“This is the Republican Party’s playbook. It will be difficult to find, in the future, a Republican candidate who loses and accepts the results of his election. They’re all going to be a big loser like Trump. “
Walsh, who challenged Trump for the Republican presidential nomination last year, added: “To be a viable Republican today you have to lie or you have to deny the truth. You can’t say Joe Biden won fair and square. We cannot say that January 6 was an insurrection. You have to be careful saying that the vaccines are working.
“To be a Republican today you have to pretty much question every election you lose. This is Trump’s legacy and you will see it again in 2024. “
But relentlessly destroying the electoral process could prove to be counterproductive. Last year, Republicans feared that Trump’s claims of widespread fraud due to an expansion of postal voting during the pandemic would persuade many Republicans to stay at home. His incessant screams in Georgia may have cost Kelly Loeffler and David Perdue their seats in the Senate second round last January.
Drexel Heard, a Los Angeles-based Democratic strategist said of the California recall: “You have Republican strategists here now complaining about the language Republicans were using, and certainly Donald Trump was using, might have had an effect on the removal of Republican involvement in some places. Orange County, which was red in the last election, voted no on the recall. “
He added, “It’s almost like self-sabotage. The more they keep talking about electoral rigging, it won’t affect Democrats, it will affect their voters because why would their voters want to come out if they think their vote won’t count? What the Democrats have said is that we want everyone to vote, whether they are Democrats or Republican.
Trump’s allies have more insidious lines of attack, however. Although state officials, judges and then Attorney General William Barr found no significant flaws in the 2020 election, some of the Republicans who sought to overthrow them are now vying for positions. of power over how future elections are conducted in swing states.
With the support of Trump, they are running to become secretaries of state – a position that can be critical in deciding issues such as who to remove from voters lists, who receives a mail-in ballot and what technology is used to certify the results.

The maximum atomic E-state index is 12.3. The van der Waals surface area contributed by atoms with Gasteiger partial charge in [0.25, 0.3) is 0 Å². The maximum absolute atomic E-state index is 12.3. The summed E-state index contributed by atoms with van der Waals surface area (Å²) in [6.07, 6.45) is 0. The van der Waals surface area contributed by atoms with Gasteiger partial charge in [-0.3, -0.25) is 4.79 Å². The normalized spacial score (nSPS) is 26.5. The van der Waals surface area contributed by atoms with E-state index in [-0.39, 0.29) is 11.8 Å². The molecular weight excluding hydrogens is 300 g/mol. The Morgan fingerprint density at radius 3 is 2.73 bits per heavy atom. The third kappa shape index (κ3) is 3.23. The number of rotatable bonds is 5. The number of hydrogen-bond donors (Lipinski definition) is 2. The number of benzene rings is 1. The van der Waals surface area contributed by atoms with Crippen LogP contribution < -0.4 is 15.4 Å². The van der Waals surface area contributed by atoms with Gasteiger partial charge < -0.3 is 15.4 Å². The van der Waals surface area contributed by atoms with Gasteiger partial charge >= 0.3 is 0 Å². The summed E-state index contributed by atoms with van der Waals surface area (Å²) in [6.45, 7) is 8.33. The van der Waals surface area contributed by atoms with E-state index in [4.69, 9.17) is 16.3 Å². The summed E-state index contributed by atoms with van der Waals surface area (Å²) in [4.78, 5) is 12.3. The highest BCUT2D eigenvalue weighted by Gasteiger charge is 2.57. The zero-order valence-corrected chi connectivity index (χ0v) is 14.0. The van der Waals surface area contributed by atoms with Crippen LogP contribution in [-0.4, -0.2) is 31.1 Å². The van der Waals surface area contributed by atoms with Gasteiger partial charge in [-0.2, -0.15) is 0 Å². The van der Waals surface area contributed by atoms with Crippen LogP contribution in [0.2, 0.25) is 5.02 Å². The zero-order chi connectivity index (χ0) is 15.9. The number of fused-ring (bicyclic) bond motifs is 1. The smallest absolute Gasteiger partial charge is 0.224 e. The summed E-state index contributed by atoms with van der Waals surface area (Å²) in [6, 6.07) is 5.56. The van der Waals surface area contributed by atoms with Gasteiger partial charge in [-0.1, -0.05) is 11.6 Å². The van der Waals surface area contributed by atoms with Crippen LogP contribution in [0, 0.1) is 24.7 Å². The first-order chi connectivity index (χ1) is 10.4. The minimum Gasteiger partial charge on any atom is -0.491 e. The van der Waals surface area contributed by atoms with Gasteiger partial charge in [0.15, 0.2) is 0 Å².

Among them is Mark Finchem, who this week got Trump’s approval for the Arizona Secretary of State. He pushed the QAnon conspiracy theories and attended the January 6 rally that culminated in a deadly insurgency on the United States Capitol. Trump praised Finchem for his “incredibly powerful stance on the massive voter fraud that took place during the 2020 presidential scam.”
And on Thursday, the 45th President backed Matthew DePerno for Michigan Attorney General, stating that he “has been at the forefront of a fair and accurate election, as he fights tirelessly to reveal the truth about the scam of the November 3 presidential elections.”
The “big lie” also manifests itself in a ridiculous “audit” of the 2020 Arizona election that is expected to deliver so-called conclusions this month. Pennsylvania Republicans plan to hold hearings as part of an inquiry into the ballot, while the Texas state senate has passed a bill allowing party officials to seek a review of election results.
Observers fear that this new republican orthodoxy could only erode the foundations of democracy. Larry Jacobs, director of the Center for the Study of Politics and Governance at the University of Minnesota said, “It’s going to be here for a long time now. It’s a shame because we risk losing a good number of Americans to civic belief in the constitution and the electoral process, no matter who wins.
“I think it’s happening: it’s 20 to 30% of the electorate, almost all Republicans. It’s not good and when Democrats lose close races you’ll find a number of Democrats now who think it’s okay, so it’s a very damaging and corrosive pattern that is accelerating now. “
Jacobs added: “Remember Democrats were saying similar things in 2016: a smaller number and the losing candidate quickly stepped forward and acknowledged the loss, so it didn’t go as far as Trump did. and the Republicans did. Nonetheless, there is this corrosive and disturbing tendency in all parties to challenge the very foundation of American democracy – that elections decide. “